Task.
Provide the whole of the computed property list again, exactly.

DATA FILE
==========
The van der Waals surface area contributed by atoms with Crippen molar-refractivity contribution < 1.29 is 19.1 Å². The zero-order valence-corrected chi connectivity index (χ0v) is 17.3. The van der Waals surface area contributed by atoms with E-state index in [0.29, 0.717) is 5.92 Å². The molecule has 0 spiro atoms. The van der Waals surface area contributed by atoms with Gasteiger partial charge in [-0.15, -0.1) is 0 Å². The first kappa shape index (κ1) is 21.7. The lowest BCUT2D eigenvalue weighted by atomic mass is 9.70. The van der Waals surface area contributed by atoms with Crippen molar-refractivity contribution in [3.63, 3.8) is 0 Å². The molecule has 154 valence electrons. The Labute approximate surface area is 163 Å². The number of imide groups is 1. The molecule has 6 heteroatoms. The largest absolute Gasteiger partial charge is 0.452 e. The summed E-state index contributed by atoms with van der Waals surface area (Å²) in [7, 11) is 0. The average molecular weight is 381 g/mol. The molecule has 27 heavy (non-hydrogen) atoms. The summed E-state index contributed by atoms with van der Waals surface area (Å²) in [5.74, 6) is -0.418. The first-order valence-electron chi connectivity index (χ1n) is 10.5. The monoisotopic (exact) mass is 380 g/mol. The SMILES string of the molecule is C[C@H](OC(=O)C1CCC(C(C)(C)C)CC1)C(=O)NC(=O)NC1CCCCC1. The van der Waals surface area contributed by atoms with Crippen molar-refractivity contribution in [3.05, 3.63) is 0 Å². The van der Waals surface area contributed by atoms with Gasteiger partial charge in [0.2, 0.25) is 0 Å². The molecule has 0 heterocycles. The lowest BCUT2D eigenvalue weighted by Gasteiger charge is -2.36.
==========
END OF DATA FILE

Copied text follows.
The van der Waals surface area contributed by atoms with Crippen molar-refractivity contribution < 1.29 is 19.1 Å². The zero-order valence-corrected chi connectivity index (χ0v) is 17.3. The van der Waals surface area contributed by atoms with E-state index in [0.29, 0.717) is 5.92 Å². The molecule has 0 spiro atoms. The van der Waals surface area contributed by atoms with Gasteiger partial charge in [-0.15, -0.1) is 0 Å². The first kappa shape index (κ1) is 21.7. The lowest BCUT2D eigenvalue weighted by atomic mass is 9.70. The van der Waals surface area contributed by atoms with Crippen molar-refractivity contribution in [3.63, 3.8) is 0 Å². The molecule has 154 valence electrons. The Labute approximate surface area is 163 Å². The number of imide groups is 1. The molecule has 6 heteroatoms. The largest absolute Gasteiger partial charge is 0.452 e. The summed E-state index contributed by atoms with van der Waals surface area (Å²) in [7, 11) is 0. The average molecular weight is 381 g/mol. The molecule has 27 heavy (non-hydrogen) atoms. The summed E-state index contributed by atoms with van der Waals surface area (Å²) in [5.74, 6) is -0.418. The first-order valence-electron chi connectivity index (χ1n) is 10.5. The monoisotopic (exact) mass is 380 g/mol. The SMILES string of the molecule is C[C@H](OC(=O)C1CCC(C(C)(C)C)CC1)C(=O)NC(=O)NC1CCCCC1. The van der Waals surface area contributed by atoms with Crippen molar-refractivity contribution in [3.05, 3.63) is 0 Å². The van der Waals surface area contributed by atoms with Gasteiger partial charge in [0.2, 0.25) is 0 Å². The molecule has 0 heterocycles. The lowest BCUT2D eigenvalue weighted by Gasteiger charge is -2.36.